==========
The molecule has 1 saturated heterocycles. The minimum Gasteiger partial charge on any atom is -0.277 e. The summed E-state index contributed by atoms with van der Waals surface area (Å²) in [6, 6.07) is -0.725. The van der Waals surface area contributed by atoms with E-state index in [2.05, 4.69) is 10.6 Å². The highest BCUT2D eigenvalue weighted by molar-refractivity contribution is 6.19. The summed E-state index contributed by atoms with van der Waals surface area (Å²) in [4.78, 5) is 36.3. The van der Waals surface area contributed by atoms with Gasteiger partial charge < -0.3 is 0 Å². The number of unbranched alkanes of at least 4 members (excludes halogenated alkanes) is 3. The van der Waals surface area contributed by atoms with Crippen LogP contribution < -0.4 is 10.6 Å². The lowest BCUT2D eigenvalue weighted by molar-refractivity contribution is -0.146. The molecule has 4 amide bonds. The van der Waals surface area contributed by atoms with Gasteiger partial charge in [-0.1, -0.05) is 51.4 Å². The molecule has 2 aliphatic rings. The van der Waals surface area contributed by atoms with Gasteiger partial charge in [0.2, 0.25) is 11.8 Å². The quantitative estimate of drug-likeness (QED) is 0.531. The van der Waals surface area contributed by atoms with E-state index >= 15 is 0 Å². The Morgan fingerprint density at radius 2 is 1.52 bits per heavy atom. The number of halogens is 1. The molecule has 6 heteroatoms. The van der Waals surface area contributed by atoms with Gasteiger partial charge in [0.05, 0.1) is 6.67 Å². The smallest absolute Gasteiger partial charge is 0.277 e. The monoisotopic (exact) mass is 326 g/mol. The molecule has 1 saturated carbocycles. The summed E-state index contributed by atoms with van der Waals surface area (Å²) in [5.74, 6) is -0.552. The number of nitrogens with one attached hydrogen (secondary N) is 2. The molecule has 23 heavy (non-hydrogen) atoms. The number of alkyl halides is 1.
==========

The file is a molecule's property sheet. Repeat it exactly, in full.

The molecule has 1 saturated heterocycles. The minimum Gasteiger partial charge on any atom is -0.277 e. The summed E-state index contributed by atoms with van der Waals surface area (Å²) in [6, 6.07) is -0.725. The van der Waals surface area contributed by atoms with E-state index in [2.05, 4.69) is 10.6 Å². The highest BCUT2D eigenvalue weighted by molar-refractivity contribution is 6.19. The summed E-state index contributed by atoms with van der Waals surface area (Å²) in [4.78, 5) is 36.3. The van der Waals surface area contributed by atoms with Gasteiger partial charge < -0.3 is 0 Å². The number of unbranched alkanes of at least 4 members (excludes halogenated alkanes) is 3. The van der Waals surface area contributed by atoms with Crippen LogP contribution < -0.4 is 10.6 Å². The lowest BCUT2D eigenvalue weighted by molar-refractivity contribution is -0.146. The molecule has 4 amide bonds. The van der Waals surface area contributed by atoms with Gasteiger partial charge in [-0.1, -0.05) is 51.4 Å². The molecule has 2 aliphatic rings. The van der Waals surface area contributed by atoms with Gasteiger partial charge in [0.2, 0.25) is 11.8 Å². The quantitative estimate of drug-likeness (QED) is 0.531. The van der Waals surface area contributed by atoms with E-state index >= 15 is 0 Å². The Morgan fingerprint density at radius 2 is 1.52 bits per heavy atom. The number of halogens is 1. The molecule has 6 heteroatoms. The van der Waals surface area contributed by atoms with Gasteiger partial charge in [0.05, 0.1) is 6.67 Å². The smallest absolute Gasteiger partial charge is 0.277 e. The monoisotopic (exact) mass is 326 g/mol. The molecule has 1 saturated carbocycles. The summed E-state index contributed by atoms with van der Waals surface area (Å²) in [5.74, 6) is -0.552. The number of nitrogens with one attached hydrogen (secondary N) is 2. The molecule has 23 heavy (non-hydrogen) atoms. The number of alkyl halides is 1.